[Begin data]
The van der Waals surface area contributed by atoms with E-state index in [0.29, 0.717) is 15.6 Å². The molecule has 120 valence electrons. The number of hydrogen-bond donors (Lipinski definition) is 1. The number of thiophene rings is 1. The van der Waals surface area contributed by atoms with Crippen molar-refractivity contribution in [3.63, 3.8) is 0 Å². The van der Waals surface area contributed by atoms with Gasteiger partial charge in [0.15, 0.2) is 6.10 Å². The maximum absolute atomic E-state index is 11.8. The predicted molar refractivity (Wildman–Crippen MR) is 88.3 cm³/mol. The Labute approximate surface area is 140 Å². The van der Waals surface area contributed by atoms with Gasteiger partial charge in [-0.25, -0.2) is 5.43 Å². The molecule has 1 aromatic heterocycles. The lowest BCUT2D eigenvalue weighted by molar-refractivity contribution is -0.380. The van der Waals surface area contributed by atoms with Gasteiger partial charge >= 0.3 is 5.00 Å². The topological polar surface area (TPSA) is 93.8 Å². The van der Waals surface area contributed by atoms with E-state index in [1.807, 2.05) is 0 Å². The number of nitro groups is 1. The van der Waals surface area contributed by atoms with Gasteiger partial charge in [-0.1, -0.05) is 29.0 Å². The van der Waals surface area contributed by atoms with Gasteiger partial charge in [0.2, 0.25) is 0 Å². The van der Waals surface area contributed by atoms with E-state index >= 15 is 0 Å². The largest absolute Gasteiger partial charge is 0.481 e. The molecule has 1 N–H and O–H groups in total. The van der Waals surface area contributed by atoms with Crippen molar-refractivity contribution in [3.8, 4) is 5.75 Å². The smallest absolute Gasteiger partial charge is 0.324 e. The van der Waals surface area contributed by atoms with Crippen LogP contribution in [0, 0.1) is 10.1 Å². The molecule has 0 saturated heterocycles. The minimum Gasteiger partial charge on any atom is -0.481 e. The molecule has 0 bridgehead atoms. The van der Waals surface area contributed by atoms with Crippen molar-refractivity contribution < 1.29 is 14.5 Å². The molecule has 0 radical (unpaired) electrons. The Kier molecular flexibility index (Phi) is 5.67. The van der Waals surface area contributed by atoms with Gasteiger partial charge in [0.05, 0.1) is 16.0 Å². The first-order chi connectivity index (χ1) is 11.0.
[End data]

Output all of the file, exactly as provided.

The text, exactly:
The van der Waals surface area contributed by atoms with E-state index in [0.29, 0.717) is 15.6 Å². The molecule has 120 valence electrons. The number of hydrogen-bond donors (Lipinski definition) is 1. The number of thiophene rings is 1. The van der Waals surface area contributed by atoms with Crippen molar-refractivity contribution in [3.63, 3.8) is 0 Å². The van der Waals surface area contributed by atoms with Gasteiger partial charge in [0.15, 0.2) is 6.10 Å². The maximum absolute atomic E-state index is 11.8. The predicted molar refractivity (Wildman–Crippen MR) is 88.3 cm³/mol. The Labute approximate surface area is 140 Å². The van der Waals surface area contributed by atoms with Gasteiger partial charge in [-0.25, -0.2) is 5.43 Å². The molecule has 1 aromatic heterocycles. The lowest BCUT2D eigenvalue weighted by molar-refractivity contribution is -0.380. The van der Waals surface area contributed by atoms with Gasteiger partial charge >= 0.3 is 5.00 Å². The topological polar surface area (TPSA) is 93.8 Å². The van der Waals surface area contributed by atoms with E-state index in [1.807, 2.05) is 0 Å². The number of nitro groups is 1. The van der Waals surface area contributed by atoms with Gasteiger partial charge in [-0.1, -0.05) is 29.0 Å². The van der Waals surface area contributed by atoms with Gasteiger partial charge in [0.2, 0.25) is 0 Å². The van der Waals surface area contributed by atoms with E-state index >= 15 is 0 Å². The largest absolute Gasteiger partial charge is 0.481 e. The molecule has 1 N–H and O–H groups in total. The van der Waals surface area contributed by atoms with Crippen molar-refractivity contribution in [3.8, 4) is 5.75 Å². The smallest absolute Gasteiger partial charge is 0.324 e. The van der Waals surface area contributed by atoms with Crippen LogP contribution in [0, 0.1) is 10.1 Å². The molecule has 0 saturated heterocycles. The minimum Gasteiger partial charge on any atom is -0.481 e. The molecule has 0 bridgehead atoms. The van der Waals surface area contributed by atoms with Crippen molar-refractivity contribution < 1.29 is 14.5 Å². The molecule has 0 radical (unpaired) electrons. The Kier molecular flexibility index (Phi) is 5.67. The van der Waals surface area contributed by atoms with Gasteiger partial charge in [0.05, 0.1) is 16.0 Å². The first-order chi connectivity index (χ1) is 11.0.